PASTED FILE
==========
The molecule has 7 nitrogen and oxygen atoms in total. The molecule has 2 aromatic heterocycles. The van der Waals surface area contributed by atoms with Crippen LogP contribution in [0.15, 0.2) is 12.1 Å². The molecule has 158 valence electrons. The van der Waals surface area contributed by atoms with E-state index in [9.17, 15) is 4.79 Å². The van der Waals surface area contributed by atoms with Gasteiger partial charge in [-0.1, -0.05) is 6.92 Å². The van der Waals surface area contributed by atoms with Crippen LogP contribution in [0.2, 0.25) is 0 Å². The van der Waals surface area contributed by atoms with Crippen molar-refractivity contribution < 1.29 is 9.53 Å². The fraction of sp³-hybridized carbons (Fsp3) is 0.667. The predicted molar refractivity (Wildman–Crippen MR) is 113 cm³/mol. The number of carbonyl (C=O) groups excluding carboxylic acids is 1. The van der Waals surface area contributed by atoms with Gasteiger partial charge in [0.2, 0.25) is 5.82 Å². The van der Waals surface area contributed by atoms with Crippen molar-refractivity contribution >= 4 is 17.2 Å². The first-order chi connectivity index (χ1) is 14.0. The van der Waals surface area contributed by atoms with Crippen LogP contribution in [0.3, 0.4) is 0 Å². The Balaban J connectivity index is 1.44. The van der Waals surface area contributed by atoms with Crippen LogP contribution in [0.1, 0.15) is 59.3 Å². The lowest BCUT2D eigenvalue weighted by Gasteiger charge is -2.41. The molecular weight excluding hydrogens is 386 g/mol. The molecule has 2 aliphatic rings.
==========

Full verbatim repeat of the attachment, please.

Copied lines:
The molecule has 7 nitrogen and oxygen atoms in total. The molecule has 2 aromatic heterocycles. The van der Waals surface area contributed by atoms with Crippen LogP contribution in [0.15, 0.2) is 12.1 Å². The molecule has 158 valence electrons. The van der Waals surface area contributed by atoms with E-state index in [9.17, 15) is 4.79 Å². The van der Waals surface area contributed by atoms with Gasteiger partial charge in [-0.1, -0.05) is 6.92 Å². The van der Waals surface area contributed by atoms with Crippen LogP contribution in [0.2, 0.25) is 0 Å². The van der Waals surface area contributed by atoms with Crippen molar-refractivity contribution < 1.29 is 9.53 Å². The fraction of sp³-hybridized carbons (Fsp3) is 0.667. The predicted molar refractivity (Wildman–Crippen MR) is 113 cm³/mol. The number of carbonyl (C=O) groups excluding carboxylic acids is 1. The van der Waals surface area contributed by atoms with Gasteiger partial charge in [0.2, 0.25) is 5.82 Å². The van der Waals surface area contributed by atoms with Crippen molar-refractivity contribution >= 4 is 17.2 Å². The first-order chi connectivity index (χ1) is 14.0. The van der Waals surface area contributed by atoms with Crippen LogP contribution in [0.3, 0.4) is 0 Å². The Balaban J connectivity index is 1.44. The van der Waals surface area contributed by atoms with Crippen LogP contribution in [0.1, 0.15) is 59.3 Å². The lowest BCUT2D eigenvalue weighted by Gasteiger charge is -2.41. The molecular weight excluding hydrogens is 386 g/mol. The molecule has 2 aliphatic rings.